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Mol Microbiol. 1989 Sep;3(9):1301-6.

Iron and virulence in Shigella.

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1
Department of Microbiology, University of Texas, Austin 78712.

Abstract

Iron limitation, a condition encountered within mammalian hosts, induces the synthesis of a number of proteins in pathogenic Shigella species. These include several outer membrane proteins, Shiga toxin, and proteins involved in the biosynthesis and transport of high-affinity iron-binding compounds or siderophores. Although siderophores have been shown to play a major role in the virulence of some bacterial pathogens, these compounds do not appear to be essential for the virulence of Shigella species. Unlike those pathogens which are restricted to the extracellular compartments of the host, the Shigella species invade and multiply within host cells. Alternative iron-acquisition systems, such as the ability to utilize haem-iron, permit growth of the intracellular bacteria. Virulent shigellae also possess a cell-surface haem-binding protein, and synthesis of this protein correlates with infectivity and virulence. This protein does not appear to be involved in iron acquisition. Rather, it may allow the bacteria to coat themselves with haem compounds, thus enhancing their ability to interact with target host cells.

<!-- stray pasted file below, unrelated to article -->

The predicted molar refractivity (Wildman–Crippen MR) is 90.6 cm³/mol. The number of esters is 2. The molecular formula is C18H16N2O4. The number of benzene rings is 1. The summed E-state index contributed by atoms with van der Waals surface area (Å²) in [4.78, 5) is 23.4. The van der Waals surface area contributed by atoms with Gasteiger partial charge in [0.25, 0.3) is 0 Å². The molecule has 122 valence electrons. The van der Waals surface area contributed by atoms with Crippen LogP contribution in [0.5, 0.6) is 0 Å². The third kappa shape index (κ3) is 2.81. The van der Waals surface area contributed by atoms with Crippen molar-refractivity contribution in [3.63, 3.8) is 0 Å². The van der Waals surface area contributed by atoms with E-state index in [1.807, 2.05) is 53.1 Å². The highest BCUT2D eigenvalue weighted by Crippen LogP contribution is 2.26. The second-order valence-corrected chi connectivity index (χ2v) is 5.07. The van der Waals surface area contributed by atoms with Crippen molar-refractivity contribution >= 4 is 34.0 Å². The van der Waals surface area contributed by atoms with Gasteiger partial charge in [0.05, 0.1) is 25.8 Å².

[Indexed for MEDLINE]

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